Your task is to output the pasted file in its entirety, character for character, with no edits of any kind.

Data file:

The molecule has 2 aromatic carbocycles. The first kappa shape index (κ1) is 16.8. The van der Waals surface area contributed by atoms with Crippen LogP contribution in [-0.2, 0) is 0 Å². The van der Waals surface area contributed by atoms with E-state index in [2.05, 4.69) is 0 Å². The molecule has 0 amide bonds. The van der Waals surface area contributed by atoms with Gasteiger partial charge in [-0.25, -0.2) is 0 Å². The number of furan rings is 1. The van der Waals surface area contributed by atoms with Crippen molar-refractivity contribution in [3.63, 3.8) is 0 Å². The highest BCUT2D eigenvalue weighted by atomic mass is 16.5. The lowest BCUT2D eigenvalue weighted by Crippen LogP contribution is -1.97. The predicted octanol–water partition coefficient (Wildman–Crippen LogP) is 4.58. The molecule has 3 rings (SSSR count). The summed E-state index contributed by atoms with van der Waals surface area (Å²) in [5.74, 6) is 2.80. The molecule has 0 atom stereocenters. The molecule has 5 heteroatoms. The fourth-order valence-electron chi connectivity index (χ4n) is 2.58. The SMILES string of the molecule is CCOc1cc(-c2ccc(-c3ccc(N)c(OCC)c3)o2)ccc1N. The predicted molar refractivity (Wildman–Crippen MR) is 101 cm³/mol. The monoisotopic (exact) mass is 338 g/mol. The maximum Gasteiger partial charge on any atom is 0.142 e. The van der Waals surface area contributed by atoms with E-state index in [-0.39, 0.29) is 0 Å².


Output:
The molecule has 2 aromatic carbocycles. The first kappa shape index (κ1) is 16.8. The van der Waals surface area contributed by atoms with Crippen LogP contribution in [-0.2, 0) is 0 Å². The van der Waals surface area contributed by atoms with E-state index in [2.05, 4.69) is 0 Å². The molecule has 0 amide bonds. The van der Waals surface area contributed by atoms with Gasteiger partial charge in [-0.25, -0.2) is 0 Å². The number of furan rings is 1. The van der Waals surface area contributed by atoms with Crippen molar-refractivity contribution in [3.63, 3.8) is 0 Å². The highest BCUT2D eigenvalue weighted by atomic mass is 16.5. The lowest BCUT2D eigenvalue weighted by Crippen LogP contribution is -1.97. The predicted octanol–water partition coefficient (Wildman–Crippen LogP) is 4.58. The molecule has 3 rings (SSSR count). The summed E-state index contributed by atoms with van der Waals surface area (Å²) in [5.74, 6) is 2.80. The molecule has 0 atom stereocenters. The molecule has 5 heteroatoms. The fourth-order valence-electron chi connectivity index (χ4n) is 2.58. The SMILES string of the molecule is CCOc1cc(-c2ccc(-c3ccc(N)c(OCC)c3)o2)ccc1N. The predicted molar refractivity (Wildman–Crippen MR) is 101 cm³/mol. The monoisotopic (exact) mass is 338 g/mol. The maximum Gasteiger partial charge on any atom is 0.142 e. The van der Waals surface area contributed by atoms with E-state index in [-0.39, 0.29) is 0 Å².